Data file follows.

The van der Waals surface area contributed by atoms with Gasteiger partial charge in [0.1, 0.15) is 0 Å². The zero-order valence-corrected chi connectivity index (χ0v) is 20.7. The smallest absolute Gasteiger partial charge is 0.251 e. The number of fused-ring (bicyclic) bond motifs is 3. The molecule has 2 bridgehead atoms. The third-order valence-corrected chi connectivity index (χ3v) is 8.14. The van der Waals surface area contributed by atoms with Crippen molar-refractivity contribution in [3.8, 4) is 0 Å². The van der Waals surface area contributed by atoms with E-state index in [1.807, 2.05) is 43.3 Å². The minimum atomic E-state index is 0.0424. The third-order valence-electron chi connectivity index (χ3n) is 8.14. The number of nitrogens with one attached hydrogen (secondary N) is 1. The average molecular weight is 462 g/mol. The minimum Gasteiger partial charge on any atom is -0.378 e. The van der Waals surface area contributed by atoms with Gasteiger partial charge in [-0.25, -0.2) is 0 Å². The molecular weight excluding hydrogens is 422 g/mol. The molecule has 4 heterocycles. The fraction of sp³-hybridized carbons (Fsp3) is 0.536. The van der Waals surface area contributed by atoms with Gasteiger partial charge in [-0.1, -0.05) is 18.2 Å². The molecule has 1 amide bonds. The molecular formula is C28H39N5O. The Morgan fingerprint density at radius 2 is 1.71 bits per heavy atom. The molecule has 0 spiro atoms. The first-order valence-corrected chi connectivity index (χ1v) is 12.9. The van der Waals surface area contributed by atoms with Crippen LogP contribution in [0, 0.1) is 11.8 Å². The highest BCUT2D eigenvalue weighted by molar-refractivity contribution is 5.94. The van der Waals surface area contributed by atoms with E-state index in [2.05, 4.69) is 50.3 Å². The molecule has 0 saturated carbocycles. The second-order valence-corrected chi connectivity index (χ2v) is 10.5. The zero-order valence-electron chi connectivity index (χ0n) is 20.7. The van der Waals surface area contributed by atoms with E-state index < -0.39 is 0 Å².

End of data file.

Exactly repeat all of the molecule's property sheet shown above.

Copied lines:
The van der Waals surface area contributed by atoms with Gasteiger partial charge in [0.1, 0.15) is 0 Å². The zero-order valence-corrected chi connectivity index (χ0v) is 20.7. The smallest absolute Gasteiger partial charge is 0.251 e. The number of fused-ring (bicyclic) bond motifs is 3. The molecule has 2 bridgehead atoms. The third-order valence-corrected chi connectivity index (χ3v) is 8.14. The van der Waals surface area contributed by atoms with Crippen molar-refractivity contribution in [3.8, 4) is 0 Å². The van der Waals surface area contributed by atoms with E-state index in [1.807, 2.05) is 43.3 Å². The minimum atomic E-state index is 0.0424. The third-order valence-electron chi connectivity index (χ3n) is 8.14. The number of nitrogens with one attached hydrogen (secondary N) is 1. The average molecular weight is 462 g/mol. The minimum Gasteiger partial charge on any atom is -0.378 e. The van der Waals surface area contributed by atoms with Gasteiger partial charge in [-0.25, -0.2) is 0 Å². The molecular weight excluding hydrogens is 422 g/mol. The molecule has 4 heterocycles. The fraction of sp³-hybridized carbons (Fsp3) is 0.536. The van der Waals surface area contributed by atoms with Gasteiger partial charge in [-0.1, -0.05) is 18.2 Å². The molecule has 1 amide bonds. The molecular formula is C28H39N5O. The Morgan fingerprint density at radius 2 is 1.71 bits per heavy atom. The molecule has 0 spiro atoms. The first-order valence-corrected chi connectivity index (χ1v) is 12.9. The van der Waals surface area contributed by atoms with Crippen LogP contribution in [0, 0.1) is 11.8 Å². The highest BCUT2D eigenvalue weighted by molar-refractivity contribution is 5.94. The van der Waals surface area contributed by atoms with E-state index in [2.05, 4.69) is 50.3 Å². The molecule has 0 saturated carbocycles. The second-order valence-corrected chi connectivity index (χ2v) is 10.5. The zero-order valence-electron chi connectivity index (χ0n) is 20.7. The van der Waals surface area contributed by atoms with E-state index < -0.39 is 0 Å².